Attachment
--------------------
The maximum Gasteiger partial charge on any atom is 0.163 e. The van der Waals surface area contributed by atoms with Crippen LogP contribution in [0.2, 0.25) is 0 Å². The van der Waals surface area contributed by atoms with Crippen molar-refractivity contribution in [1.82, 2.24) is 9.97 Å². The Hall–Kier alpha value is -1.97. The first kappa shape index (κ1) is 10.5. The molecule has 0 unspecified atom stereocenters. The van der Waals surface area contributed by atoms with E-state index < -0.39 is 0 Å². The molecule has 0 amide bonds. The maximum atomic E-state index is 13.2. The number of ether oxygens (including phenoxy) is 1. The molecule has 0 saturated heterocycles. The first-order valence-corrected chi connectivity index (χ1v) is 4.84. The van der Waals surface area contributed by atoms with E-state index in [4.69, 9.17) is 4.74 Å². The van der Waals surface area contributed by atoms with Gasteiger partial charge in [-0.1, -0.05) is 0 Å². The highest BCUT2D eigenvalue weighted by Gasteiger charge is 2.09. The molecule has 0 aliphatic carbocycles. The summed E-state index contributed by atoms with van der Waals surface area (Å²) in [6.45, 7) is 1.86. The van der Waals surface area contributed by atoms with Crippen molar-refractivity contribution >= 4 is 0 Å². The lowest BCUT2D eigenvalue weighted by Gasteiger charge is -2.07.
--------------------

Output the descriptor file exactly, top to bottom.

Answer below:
The maximum Gasteiger partial charge on any atom is 0.163 e. The van der Waals surface area contributed by atoms with Crippen LogP contribution in [0.2, 0.25) is 0 Å². The van der Waals surface area contributed by atoms with Crippen molar-refractivity contribution in [1.82, 2.24) is 9.97 Å². The Hall–Kier alpha value is -1.97. The first kappa shape index (κ1) is 10.5. The molecule has 0 unspecified atom stereocenters. The van der Waals surface area contributed by atoms with E-state index < -0.39 is 0 Å². The molecule has 0 amide bonds. The maximum atomic E-state index is 13.2. The number of ether oxygens (including phenoxy) is 1. The molecule has 0 saturated heterocycles. The first-order valence-corrected chi connectivity index (χ1v) is 4.84. The van der Waals surface area contributed by atoms with E-state index in [4.69, 9.17) is 4.74 Å². The van der Waals surface area contributed by atoms with Gasteiger partial charge in [-0.1, -0.05) is 0 Å². The highest BCUT2D eigenvalue weighted by Gasteiger charge is 2.09. The molecule has 0 aliphatic carbocycles. The summed E-state index contributed by atoms with van der Waals surface area (Å²) in [6.45, 7) is 1.86. The van der Waals surface area contributed by atoms with Crippen molar-refractivity contribution >= 4 is 0 Å². The lowest BCUT2D eigenvalue weighted by Gasteiger charge is -2.07.